Officials urge caution as conditions are right for West Nile virus

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Local health officials are urging residents to be proactive as West Nile virus rates increase throughout the state.

No cases of the virus, which is carried by the culex mosquito, have been investigated or confirmed here, but the Jackson County Health Department is still trapping large numbers of mosquitoes.

Paul Ramsey, environmentalist with the department, said residents should act as though mosquitoes here have the virus, as it has been confirmed in the county the last 10 years.

"Just because we have not found any mosquitoes with West Nile this year, the health department assumes the mosquitoes that are active from dusk until dawn this time of year are carrying the West Nile virus and will treat accordingly," he said in a news release from the department.

The virus was confirmed in mosquitoes in Bartholomew County last month.

Residents can help limit the virus by removing standing water from their property and taking precautions when spending time outdoors at night when the mosquito bites.

"Residents are encouraged to continue to survey their property for anything that is holding water and make certain birdbaths, decorative frog ponds and pet dishes are refreshed regularly," Ramsey said.

Other sites such as gutters, discarded tires, buckets, abandoned swimming pools or anything that will hold water will be used by culex females for a location to lay eggs, he said.

West Nile virus is transmitted to a human by a mosquito that has bitten an infected bird. A person may show symptoms from three to 15 days after the bite.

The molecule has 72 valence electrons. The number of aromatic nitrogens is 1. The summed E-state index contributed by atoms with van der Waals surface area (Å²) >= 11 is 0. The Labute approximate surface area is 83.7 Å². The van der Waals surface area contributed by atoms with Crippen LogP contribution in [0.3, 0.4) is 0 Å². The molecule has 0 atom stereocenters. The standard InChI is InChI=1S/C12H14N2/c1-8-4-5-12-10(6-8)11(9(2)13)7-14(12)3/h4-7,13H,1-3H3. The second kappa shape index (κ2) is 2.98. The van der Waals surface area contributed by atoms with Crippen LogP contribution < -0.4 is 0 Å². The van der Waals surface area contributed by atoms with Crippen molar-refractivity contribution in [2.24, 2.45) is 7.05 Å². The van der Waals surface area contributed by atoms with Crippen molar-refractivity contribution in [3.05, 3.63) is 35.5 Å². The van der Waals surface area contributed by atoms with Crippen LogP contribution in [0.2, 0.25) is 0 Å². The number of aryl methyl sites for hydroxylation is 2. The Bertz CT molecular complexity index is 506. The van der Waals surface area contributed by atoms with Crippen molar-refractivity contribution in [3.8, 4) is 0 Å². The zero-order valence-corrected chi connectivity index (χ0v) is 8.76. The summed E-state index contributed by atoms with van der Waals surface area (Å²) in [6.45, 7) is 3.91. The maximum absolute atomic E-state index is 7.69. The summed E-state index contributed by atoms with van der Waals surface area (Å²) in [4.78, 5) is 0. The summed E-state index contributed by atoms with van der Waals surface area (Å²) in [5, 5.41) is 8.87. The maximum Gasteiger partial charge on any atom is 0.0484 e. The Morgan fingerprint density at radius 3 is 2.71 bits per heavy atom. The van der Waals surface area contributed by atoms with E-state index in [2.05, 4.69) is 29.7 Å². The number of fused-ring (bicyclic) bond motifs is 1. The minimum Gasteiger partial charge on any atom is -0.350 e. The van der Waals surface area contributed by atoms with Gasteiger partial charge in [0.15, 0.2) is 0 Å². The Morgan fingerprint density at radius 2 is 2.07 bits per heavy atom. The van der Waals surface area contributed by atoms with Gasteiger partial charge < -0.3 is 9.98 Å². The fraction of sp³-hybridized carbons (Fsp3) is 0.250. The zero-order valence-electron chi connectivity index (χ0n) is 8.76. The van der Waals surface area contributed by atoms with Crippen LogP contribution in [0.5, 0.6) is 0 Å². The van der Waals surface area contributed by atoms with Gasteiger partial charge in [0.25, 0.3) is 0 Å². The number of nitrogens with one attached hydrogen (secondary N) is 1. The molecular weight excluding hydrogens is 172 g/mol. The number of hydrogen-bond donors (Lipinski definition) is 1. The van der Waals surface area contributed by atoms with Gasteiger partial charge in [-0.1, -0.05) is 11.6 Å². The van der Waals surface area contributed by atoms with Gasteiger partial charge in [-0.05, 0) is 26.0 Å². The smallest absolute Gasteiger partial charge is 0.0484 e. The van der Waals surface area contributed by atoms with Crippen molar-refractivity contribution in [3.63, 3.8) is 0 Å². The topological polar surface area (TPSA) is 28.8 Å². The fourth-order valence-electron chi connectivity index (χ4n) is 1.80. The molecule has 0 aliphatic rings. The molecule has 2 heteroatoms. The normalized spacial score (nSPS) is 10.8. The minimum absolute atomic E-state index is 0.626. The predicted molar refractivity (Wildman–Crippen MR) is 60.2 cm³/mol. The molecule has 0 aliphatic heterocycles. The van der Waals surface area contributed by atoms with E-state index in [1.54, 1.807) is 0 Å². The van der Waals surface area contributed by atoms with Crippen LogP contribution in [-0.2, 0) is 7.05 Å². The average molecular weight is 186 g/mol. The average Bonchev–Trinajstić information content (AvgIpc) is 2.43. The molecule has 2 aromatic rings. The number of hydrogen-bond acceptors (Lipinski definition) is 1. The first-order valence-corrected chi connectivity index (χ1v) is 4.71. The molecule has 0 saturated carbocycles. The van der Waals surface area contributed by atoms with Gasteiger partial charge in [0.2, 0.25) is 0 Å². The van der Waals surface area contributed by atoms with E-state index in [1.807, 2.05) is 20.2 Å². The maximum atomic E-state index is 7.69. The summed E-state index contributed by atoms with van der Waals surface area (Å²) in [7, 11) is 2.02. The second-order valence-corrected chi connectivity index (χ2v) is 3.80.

Most people who are infected will have no symptoms or mild symptoms.

The virus may cause a more severe form of the disease, causing encephalitis or meningitis, with symptoms of high fever, headache, stiff neck, muscle weakness, paralysis and confusion.

Severe disease is most often present in individuals older than age 50 and those with weakened immune systems.

Ramsey said populations are expected to peak at mid-August but grow until temperatures drop below 60 degrees in the daytime.

Residents should use repellent with DEET, picaridin or oil of lemon eucalyptus and wear socks and shoes, long pants and long-sleeved shirts when outdoors for long periods of time.

The department also will fog areas around the county that have large outdoor gatherings and activities throughout the next two months. Ramsey said residents who have a mosquito problem in their neighborhood or home should call the department, which will share ideas for mosquito control.

Ramsey said the department will even survey individual property and advise residents on the appropriate action to resolve the issue.

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Call the Jackson County Health Department at 812-522-6474 for questions or information about mosquitoes.

The department recommends:

  • Removing standing water from property.
  • Using an insect repellent that contains DEET, picaridin or oil of lemon eucalyptus.
  • Wearing shoes, socks, long pants and long sleeves when outdoors for long periods of time at night.
  • Use mosquito netting when sleeping outdoors or in an un-screened structure.

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